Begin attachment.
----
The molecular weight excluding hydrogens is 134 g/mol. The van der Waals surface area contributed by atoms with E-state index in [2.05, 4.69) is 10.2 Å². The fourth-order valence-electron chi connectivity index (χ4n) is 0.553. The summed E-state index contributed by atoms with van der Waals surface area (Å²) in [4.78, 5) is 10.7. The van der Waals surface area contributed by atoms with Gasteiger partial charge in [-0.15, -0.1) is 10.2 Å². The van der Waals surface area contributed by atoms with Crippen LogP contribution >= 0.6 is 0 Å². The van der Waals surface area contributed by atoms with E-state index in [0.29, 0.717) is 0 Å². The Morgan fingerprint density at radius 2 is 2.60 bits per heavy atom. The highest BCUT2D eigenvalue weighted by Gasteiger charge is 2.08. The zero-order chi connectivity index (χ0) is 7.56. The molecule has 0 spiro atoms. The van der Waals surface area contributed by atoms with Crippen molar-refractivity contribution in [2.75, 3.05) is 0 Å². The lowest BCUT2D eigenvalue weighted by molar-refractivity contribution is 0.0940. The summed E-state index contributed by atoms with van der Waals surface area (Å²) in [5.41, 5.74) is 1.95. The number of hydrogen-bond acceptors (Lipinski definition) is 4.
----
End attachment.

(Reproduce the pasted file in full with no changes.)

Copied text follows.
The molecular weight excluding hydrogens is 134 g/mol. The van der Waals surface area contributed by atoms with E-state index in [2.05, 4.69) is 10.2 Å². The fourth-order valence-electron chi connectivity index (χ4n) is 0.553. The summed E-state index contributed by atoms with van der Waals surface area (Å²) in [4.78, 5) is 10.7. The van der Waals surface area contributed by atoms with Gasteiger partial charge in [-0.15, -0.1) is 10.2 Å². The van der Waals surface area contributed by atoms with Crippen LogP contribution >= 0.6 is 0 Å². The van der Waals surface area contributed by atoms with E-state index in [0.29, 0.717) is 0 Å². The Morgan fingerprint density at radius 2 is 2.60 bits per heavy atom. The highest BCUT2D eigenvalue weighted by Gasteiger charge is 2.08. The zero-order chi connectivity index (χ0) is 7.56. The molecule has 0 spiro atoms. The van der Waals surface area contributed by atoms with Crippen molar-refractivity contribution in [2.75, 3.05) is 0 Å². The lowest BCUT2D eigenvalue weighted by molar-refractivity contribution is 0.0940. The summed E-state index contributed by atoms with van der Waals surface area (Å²) in [5.41, 5.74) is 1.95. The number of hydrogen-bond acceptors (Lipinski definition) is 4.